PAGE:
By Bruce T. Anderson, LCSW
I'm not sure if it was really late at night or really early in the morning when I got the call. The police had just picked Annie up and were returning her. She was frantic and on the verge of losing complete control. They had placed her in handcuffs, which seemed to control her aggression, but they were not able to stop the profanities and threats flowing from her mouth.
Annie couldn't remember how old she was when her father abandoned the family. Actually, she couldn't remember much about him at all. What she did remember was raising her four siblings. As an alcoholic, her mother seemed incapable of even taking care of herself. Annie did what was needed. She always had. She promised herself that her brothers and sister would be safe even if she hadn't always.
Eventually, when a perceptive teacher began questioning the bruises that Annie had worn to school an investigation followed. Annie and her siblings were taken out of the home and placed in a series of group homes. However, for reasons she didn't understand she was never placed in the same group home as they were. She continually feared for their safety, but she would not reveal the secrets that only the family knew. As a result she seemed to live in a near constant state of anxiety that was seldom understood by those around her.
Word came to her, delivered by her social worker, that her mother had entered a rehabilitation program in an effort to have her kids returned to her. At least that's how it was explained to Annie. The anxiety in Annie didn't ease.Â
To demonstrate her commitment to her kids, or maybe just to ease the humiliation of having the State prying into her affairs, Annie's mother relocated to Hagerstown after successfully completing the treatment program. She was now only ten miles from Annie and in proximity to demonstrate her new dedication to motherhood.
Several months later Annie was not surprised that her mother had not contacted her. She understood. What she did not understand was why her brothers and sister had been returned to her mother's new home. Annie had been the parent and she feared for the safety of her family. Her anxiety could no longer be contained.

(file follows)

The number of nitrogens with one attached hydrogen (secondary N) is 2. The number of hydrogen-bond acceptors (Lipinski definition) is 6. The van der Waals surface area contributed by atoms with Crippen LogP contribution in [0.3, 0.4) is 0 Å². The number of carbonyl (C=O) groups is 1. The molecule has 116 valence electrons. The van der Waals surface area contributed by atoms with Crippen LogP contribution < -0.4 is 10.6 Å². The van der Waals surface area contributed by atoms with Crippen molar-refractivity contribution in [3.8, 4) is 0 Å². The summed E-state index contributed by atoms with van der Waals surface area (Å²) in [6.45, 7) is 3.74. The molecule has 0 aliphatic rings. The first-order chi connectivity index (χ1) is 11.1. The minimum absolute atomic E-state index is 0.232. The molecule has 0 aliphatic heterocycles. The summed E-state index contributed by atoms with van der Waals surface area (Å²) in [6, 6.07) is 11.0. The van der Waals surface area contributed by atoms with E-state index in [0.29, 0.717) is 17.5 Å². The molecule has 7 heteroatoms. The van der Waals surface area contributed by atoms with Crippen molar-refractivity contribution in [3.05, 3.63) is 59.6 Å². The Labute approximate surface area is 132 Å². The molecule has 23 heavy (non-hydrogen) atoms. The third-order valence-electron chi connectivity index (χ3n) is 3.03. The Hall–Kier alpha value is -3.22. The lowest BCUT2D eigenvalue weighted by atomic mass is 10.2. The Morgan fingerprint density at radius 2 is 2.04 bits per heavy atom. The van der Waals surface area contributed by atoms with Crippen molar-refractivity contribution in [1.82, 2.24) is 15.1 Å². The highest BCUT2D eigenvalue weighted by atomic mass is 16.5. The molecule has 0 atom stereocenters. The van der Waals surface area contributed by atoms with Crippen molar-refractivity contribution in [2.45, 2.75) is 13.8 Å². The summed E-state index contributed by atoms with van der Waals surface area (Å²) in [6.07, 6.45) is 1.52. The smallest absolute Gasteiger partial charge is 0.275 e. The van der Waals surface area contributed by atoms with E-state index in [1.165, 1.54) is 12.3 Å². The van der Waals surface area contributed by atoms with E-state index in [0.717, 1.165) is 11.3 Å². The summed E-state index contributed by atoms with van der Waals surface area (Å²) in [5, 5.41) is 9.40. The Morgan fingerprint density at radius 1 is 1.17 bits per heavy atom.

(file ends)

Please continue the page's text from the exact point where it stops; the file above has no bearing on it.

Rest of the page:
Her plan was to go to her mother's home. She ran alone. It was late at night and the roads were empty. When she found a bicycle in a yard she took it. Seven miles later the tires were flat. She abandoned it along the side of the road and continued on foot. A short time later the police found her walking along the same road. She was trying to get to her mother's home, but traveling the entire time in the wrong direction. She was going nowhere.
When I walked in the front door I was greeted with a cacophony of shouting. It was coming from Annie, and a rather distraught police officer. Surrounding them were several other police officers and two staff, none of whom seemed to be celebrating her return at the moment. As I approached I noticed the plastic cuffs she was wearing.
In many ways Annie is very much like everyone else. She has a need to be treated with respect. It is a big deal, especially when it is absent. I realized that Annie, like most youth today, held a belief that respect is a reciprocal value. That is to say, as long as a person treated her with respect she was obligated to treat them somewhat respectfully, or at least not disrespectfully. However, if a person were to behave towards her in a disrespectful manner the rules all changed. She would no longer be under any obligation whatsoever to show them respect in return. All respect is conditional and circumstantial.
Reciprocal respect feels right. We respect those who are worthy based upon their demonstrated behaviors. We have all heard the expression; "If you want respect you will get it just as soon as you start showing some!" It just makes sense!
. . . Or, does it?
Growing up Annie had never known respect at home. It was unrealistic to expect her to initiate such attitudes and behaviors under stress when the reality of respect was foreign to her. We could just as easily expect her to speak to us in Russian.
When I approached Annie she was still screaming obscenities. I stood directly in front of her and very quietly asked her if it was all right to remove the cuffs. She kept yelling at one officer with whom she was particularly upset. I stood between the two of them and looked her directly in the eyes. Again, almost in a whisper, I asked,
"Annie, why are you disrespecting me like this? Have I ever disrespected you?"